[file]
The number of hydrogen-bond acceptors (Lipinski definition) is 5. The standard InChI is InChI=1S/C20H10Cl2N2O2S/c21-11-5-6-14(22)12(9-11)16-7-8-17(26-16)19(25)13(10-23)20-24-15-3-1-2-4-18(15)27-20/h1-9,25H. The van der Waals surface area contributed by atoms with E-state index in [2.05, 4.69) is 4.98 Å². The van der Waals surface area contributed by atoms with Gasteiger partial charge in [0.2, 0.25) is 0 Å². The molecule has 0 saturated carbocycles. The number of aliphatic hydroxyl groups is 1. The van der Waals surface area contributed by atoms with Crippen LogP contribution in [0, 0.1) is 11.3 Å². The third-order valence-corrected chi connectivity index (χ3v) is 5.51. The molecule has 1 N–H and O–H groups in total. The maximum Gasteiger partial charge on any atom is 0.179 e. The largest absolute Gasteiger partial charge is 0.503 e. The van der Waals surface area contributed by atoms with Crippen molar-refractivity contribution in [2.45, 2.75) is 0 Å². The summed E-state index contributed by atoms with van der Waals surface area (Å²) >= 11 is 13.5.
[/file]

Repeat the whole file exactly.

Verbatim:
The number of hydrogen-bond acceptors (Lipinski definition) is 5. The standard InChI is InChI=1S/C20H10Cl2N2O2S/c21-11-5-6-14(22)12(9-11)16-7-8-17(26-16)19(25)13(10-23)20-24-15-3-1-2-4-18(15)27-20/h1-9,25H. The van der Waals surface area contributed by atoms with E-state index in [2.05, 4.69) is 4.98 Å². The van der Waals surface area contributed by atoms with Gasteiger partial charge in [0.2, 0.25) is 0 Å². The molecule has 0 saturated carbocycles. The number of aliphatic hydroxyl groups is 1. The van der Waals surface area contributed by atoms with Crippen LogP contribution in [0, 0.1) is 11.3 Å². The third-order valence-corrected chi connectivity index (χ3v) is 5.51. The molecule has 1 N–H and O–H groups in total. The maximum Gasteiger partial charge on any atom is 0.179 e. The largest absolute Gasteiger partial charge is 0.503 e. The van der Waals surface area contributed by atoms with Crippen molar-refractivity contribution in [2.45, 2.75) is 0 Å². The summed E-state index contributed by atoms with van der Waals surface area (Å²) >= 11 is 13.5.